Mammoth Cave

A tour group takes a break in August inside Mammoth Cave.

Mammoth Cave National Park reopened portions of the cave system last week to visitors.

Since becoming a national park in September 1946, Mammoth Cave has offered tours of its underground attraction, with two surface entrances to the cave system. As the park reopens parts of the cave system to visitors, Public Information Officer Molly Schroer said that only a self-guided tour in the cave’s historic section is currently accessible because of social distancing guidelines.

“We are only doing this one self-guided tour because it’s bigger passageways” Schroer said. “As conditions change, if (the Centers for Disease Control and Prevention) guidance and public health guidance opens up and we can provide more tours like we traditionally do, we will look to do that, but at this point this is the way we can get access to the cave adhering to those guidelines.”

Schroer said this self-guided tour will take visitors through what the park calls an “extended historic tour” over a mile and a half of cave passages that weave through the cave’s larger chambers. Unlike the traditional historic tour, Schroer said this tour does not go beyond what’s known as Giant’s Coffin – a giant slab of stone that mimics the shape of a sarcophagus. This end point limits the self-guided tour to the upper sections of the historical tour.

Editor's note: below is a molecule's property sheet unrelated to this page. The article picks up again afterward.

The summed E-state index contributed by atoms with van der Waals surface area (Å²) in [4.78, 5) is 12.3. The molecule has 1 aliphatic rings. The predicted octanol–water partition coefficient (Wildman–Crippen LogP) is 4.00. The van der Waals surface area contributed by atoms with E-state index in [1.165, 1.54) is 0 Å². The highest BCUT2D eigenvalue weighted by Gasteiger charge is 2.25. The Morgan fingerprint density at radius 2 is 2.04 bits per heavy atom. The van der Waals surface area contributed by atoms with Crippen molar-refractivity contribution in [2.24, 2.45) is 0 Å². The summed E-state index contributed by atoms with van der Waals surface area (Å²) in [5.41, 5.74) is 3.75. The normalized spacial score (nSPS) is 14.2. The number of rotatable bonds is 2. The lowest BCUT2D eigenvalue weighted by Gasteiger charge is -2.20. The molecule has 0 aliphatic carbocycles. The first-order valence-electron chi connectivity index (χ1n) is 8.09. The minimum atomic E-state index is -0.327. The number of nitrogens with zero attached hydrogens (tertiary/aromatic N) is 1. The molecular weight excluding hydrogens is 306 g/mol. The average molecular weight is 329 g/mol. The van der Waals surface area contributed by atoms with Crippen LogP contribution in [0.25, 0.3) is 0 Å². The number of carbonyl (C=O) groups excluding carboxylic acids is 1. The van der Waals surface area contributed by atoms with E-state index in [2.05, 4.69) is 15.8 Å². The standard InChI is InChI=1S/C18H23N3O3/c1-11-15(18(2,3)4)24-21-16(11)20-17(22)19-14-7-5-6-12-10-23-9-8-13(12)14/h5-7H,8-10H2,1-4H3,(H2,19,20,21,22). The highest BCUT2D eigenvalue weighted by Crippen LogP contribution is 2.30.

“Traditionally, we had one guy that would take a group of people through the cave on a tour and now what we have are rangers that are stationed down in the cave at different locations, and they are there to answer questions for visitors,” Schroer said.

Precautions that Mammoth Cave is taking to ensure visitor safety include the wearing of masks by all park employees, reduced capacity in the Visitor’s Center and the closure of the museum within the center, according to Schroer.

Schroer said the system of surface trails at the park remained open during the coronavirus pandemic.

Other operations that are now open to the public are the park gift shops, campgrounds, cabins and Spelunkers Cafe & Ice Cream Parlor.

Schroer said the cave’s reopening June 1 was a quiet start, but the park expects increased visitation on the weekends.

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